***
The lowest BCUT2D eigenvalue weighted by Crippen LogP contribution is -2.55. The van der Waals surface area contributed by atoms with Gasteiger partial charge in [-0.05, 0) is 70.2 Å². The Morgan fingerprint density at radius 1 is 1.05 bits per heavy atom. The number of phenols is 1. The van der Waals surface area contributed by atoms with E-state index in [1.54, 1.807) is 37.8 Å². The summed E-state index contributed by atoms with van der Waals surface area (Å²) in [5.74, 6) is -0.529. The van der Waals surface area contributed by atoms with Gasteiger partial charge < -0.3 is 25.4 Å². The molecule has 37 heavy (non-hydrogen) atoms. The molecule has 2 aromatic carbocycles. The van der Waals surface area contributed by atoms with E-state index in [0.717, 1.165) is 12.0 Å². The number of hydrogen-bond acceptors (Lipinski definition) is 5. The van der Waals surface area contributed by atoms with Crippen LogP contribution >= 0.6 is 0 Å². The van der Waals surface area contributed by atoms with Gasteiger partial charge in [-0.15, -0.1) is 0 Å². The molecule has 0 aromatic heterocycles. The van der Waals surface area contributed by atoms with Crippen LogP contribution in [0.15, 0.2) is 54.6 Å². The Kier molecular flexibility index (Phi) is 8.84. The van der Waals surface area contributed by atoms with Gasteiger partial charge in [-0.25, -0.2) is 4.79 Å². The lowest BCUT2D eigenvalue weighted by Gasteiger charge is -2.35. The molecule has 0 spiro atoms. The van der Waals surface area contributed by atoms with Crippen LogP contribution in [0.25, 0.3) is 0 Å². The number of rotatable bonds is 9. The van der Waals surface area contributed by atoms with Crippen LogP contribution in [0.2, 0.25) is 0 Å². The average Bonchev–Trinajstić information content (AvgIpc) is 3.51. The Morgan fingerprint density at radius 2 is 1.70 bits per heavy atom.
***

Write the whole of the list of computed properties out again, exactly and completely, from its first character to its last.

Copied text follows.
The lowest BCUT2D eigenvalue weighted by Crippen LogP contribution is -2.55. The van der Waals surface area contributed by atoms with Gasteiger partial charge in [-0.05, 0) is 70.2 Å². The Morgan fingerprint density at radius 1 is 1.05 bits per heavy atom. The number of phenols is 1. The van der Waals surface area contributed by atoms with E-state index in [1.54, 1.807) is 37.8 Å². The summed E-state index contributed by atoms with van der Waals surface area (Å²) in [5.74, 6) is -0.529. The van der Waals surface area contributed by atoms with Gasteiger partial charge < -0.3 is 25.4 Å². The molecule has 37 heavy (non-hydrogen) atoms. The molecule has 2 aromatic carbocycles. The van der Waals surface area contributed by atoms with E-state index in [0.717, 1.165) is 12.0 Å². The number of hydrogen-bond acceptors (Lipinski definition) is 5. The van der Waals surface area contributed by atoms with Crippen LogP contribution >= 0.6 is 0 Å². The van der Waals surface area contributed by atoms with Gasteiger partial charge in [-0.15, -0.1) is 0 Å². The molecule has 0 aromatic heterocycles. The van der Waals surface area contributed by atoms with Crippen LogP contribution in [0.15, 0.2) is 54.6 Å². The Kier molecular flexibility index (Phi) is 8.84. The van der Waals surface area contributed by atoms with Gasteiger partial charge in [-0.25, -0.2) is 4.79 Å². The lowest BCUT2D eigenvalue weighted by Gasteiger charge is -2.35. The molecule has 0 spiro atoms. The van der Waals surface area contributed by atoms with Crippen LogP contribution in [0.25, 0.3) is 0 Å². The number of rotatable bonds is 9. The van der Waals surface area contributed by atoms with Crippen LogP contribution in [0.2, 0.25) is 0 Å². The average Bonchev–Trinajstić information content (AvgIpc) is 3.51. The Morgan fingerprint density at radius 2 is 1.70 bits per heavy atom.